2 tablespoons water
1 tablespoon brown sugar
¼ teaspoon ground ginger
¼ teaspoon mustard powder
¼ teaspoon onion powder
¼ teaspoon garlic powder
1/8 teaspoon cinnamon
1/8 teaspoon black pepper
What are the variations of Worcestershire Sauce?
a) Gluten free Worcestershire sauce: it is made with distilled white vinegar rather than malt vinegar. Remember malt vinegar contains gluten. You should confirm on the label whether your Worcestershire is actually free from any gluten.
b) Vegan Worcestershire sauce / Vegetarian Worcestershire sauce: This form of Worcestershire sauce is free from anchovies and to be sure, you should confirm on the displayed label. If you want to make your own at home then these are the ingredients you will need:
½ cup of apple cider vinegar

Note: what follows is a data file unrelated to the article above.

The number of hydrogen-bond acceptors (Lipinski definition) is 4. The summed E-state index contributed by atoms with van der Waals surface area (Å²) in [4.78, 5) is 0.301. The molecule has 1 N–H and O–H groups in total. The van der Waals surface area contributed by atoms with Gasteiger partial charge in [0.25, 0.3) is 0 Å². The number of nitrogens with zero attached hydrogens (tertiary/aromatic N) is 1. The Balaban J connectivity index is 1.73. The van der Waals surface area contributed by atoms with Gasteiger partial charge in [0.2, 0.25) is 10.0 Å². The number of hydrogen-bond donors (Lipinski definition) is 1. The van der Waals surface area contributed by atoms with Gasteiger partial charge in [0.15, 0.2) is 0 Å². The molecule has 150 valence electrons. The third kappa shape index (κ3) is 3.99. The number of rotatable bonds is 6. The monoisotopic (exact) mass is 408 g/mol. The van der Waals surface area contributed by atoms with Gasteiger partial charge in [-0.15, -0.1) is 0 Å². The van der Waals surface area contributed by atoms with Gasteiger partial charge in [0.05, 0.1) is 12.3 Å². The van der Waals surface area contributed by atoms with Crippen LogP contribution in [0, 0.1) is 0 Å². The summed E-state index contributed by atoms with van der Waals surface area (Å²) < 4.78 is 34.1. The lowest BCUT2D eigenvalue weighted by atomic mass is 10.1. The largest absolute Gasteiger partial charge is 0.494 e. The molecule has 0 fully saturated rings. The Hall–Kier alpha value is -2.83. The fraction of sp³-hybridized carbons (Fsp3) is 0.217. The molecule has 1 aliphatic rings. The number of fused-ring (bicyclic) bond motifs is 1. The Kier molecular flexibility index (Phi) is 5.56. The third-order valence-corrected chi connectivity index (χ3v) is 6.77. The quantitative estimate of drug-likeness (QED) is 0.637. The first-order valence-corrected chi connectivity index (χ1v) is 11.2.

2 tablespoons of water
2 tablespoons of low-sodium soy sauce
1 tablespoon of brown sugar
¼ teaspoon of garlic powder
¼ teaspoon of mustard powder
¼ teaspoon of minced ginger
¼ teaspoon of onion powder
A pinch of cinnamon
A dash of pepper
Just mix all of the above ingredients in a cooking pan and place it on a medium heat. Bring it to a boil and simmer it on lower heat for about 45 seconds. Allow it to cool down and now you can store it in a cool and dry place.
c) Cooking apples Worcestershire sauce: this is another option for the vegetarian Worcestershire sauce recipe. This one is a bit more sweet than sour. Use these ingredients and you will definitely love the final product.
3 pounds of cooking apples
2 pounds of brown sugar
1 gallon of malt vinegar
6 peeled garlic bulbs
4 tablespoons of salt
2 and a half tablespoons of cayenne powder
2 tablespoons of ground cloves
2 tablespoons of ground ginger
Mix all the ingredients in a crock pot and let them boil for one and a half hours. Remember to reduce the heat once it starts boiling and simmer for the entire duration. The mixture will turn to be soft and pulpy after about 90 minutes. You can now remove it from heat and blend it well. Put it in a clean glass bottle and put in a cool dry place. Give it a week or two for it to mature and become even tastier.